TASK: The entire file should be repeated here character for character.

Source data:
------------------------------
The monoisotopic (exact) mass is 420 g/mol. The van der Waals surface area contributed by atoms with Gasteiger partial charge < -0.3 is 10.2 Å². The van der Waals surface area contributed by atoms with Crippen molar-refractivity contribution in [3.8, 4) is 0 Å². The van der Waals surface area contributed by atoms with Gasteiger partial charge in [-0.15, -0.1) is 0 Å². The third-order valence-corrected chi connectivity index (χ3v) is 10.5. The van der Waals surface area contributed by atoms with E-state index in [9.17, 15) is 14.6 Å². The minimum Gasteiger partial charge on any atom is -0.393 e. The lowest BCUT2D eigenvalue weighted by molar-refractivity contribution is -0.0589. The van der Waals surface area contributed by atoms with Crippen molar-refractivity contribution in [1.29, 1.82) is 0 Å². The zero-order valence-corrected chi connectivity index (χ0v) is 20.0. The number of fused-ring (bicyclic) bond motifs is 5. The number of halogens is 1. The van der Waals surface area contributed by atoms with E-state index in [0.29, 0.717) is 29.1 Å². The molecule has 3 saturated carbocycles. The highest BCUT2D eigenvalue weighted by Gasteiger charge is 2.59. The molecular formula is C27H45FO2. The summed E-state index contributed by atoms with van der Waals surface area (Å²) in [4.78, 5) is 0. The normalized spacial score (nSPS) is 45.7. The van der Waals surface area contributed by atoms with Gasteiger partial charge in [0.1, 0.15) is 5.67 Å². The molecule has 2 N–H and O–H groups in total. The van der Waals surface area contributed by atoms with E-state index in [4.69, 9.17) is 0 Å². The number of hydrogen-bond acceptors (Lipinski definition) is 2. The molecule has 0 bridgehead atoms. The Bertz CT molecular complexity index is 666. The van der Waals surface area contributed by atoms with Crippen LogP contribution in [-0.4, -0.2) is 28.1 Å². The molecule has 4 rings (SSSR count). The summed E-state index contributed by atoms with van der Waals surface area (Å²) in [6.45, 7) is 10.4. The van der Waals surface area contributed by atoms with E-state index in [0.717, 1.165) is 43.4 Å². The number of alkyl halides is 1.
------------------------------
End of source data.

The monoisotopic (exact) mass is 420 g/mol. The van der Waals surface area contributed by atoms with Gasteiger partial charge < -0.3 is 10.2 Å². The van der Waals surface area contributed by atoms with Crippen molar-refractivity contribution in [3.8, 4) is 0 Å². The van der Waals surface area contributed by atoms with Gasteiger partial charge in [-0.15, -0.1) is 0 Å². The third-order valence-corrected chi connectivity index (χ3v) is 10.5. The van der Waals surface area contributed by atoms with E-state index in [9.17, 15) is 14.6 Å². The minimum Gasteiger partial charge on any atom is -0.393 e. The lowest BCUT2D eigenvalue weighted by molar-refractivity contribution is -0.0589. The van der Waals surface area contributed by atoms with Crippen molar-refractivity contribution in [1.29, 1.82) is 0 Å². The zero-order valence-corrected chi connectivity index (χ0v) is 20.0. The number of fused-ring (bicyclic) bond motifs is 5. The number of halogens is 1. The van der Waals surface area contributed by atoms with E-state index in [0.29, 0.717) is 29.1 Å². The molecule has 3 saturated carbocycles. The highest BCUT2D eigenvalue weighted by Gasteiger charge is 2.59. The molecular formula is C27H45FO2. The summed E-state index contributed by atoms with van der Waals surface area (Å²) in [4.78, 5) is 0. The normalized spacial score (nSPS) is 45.7. The van der Waals surface area contributed by atoms with Gasteiger partial charge in [0.1, 0.15) is 5.67 Å². The molecule has 2 N–H and O–H groups in total. The van der Waals surface area contributed by atoms with E-state index in [4.69, 9.17) is 0 Å². The number of hydrogen-bond acceptors (Lipinski definition) is 2. The molecule has 0 bridgehead atoms. The Bertz CT molecular complexity index is 666. The van der Waals surface area contributed by atoms with Crippen LogP contribution in [-0.4, -0.2) is 28.1 Å². The molecule has 4 rings (SSSR count). The summed E-state index contributed by atoms with van der Waals surface area (Å²) in [6.45, 7) is 10.4. The van der Waals surface area contributed by atoms with E-state index in [0.717, 1.165) is 43.4 Å². The number of alkyl halides is 1.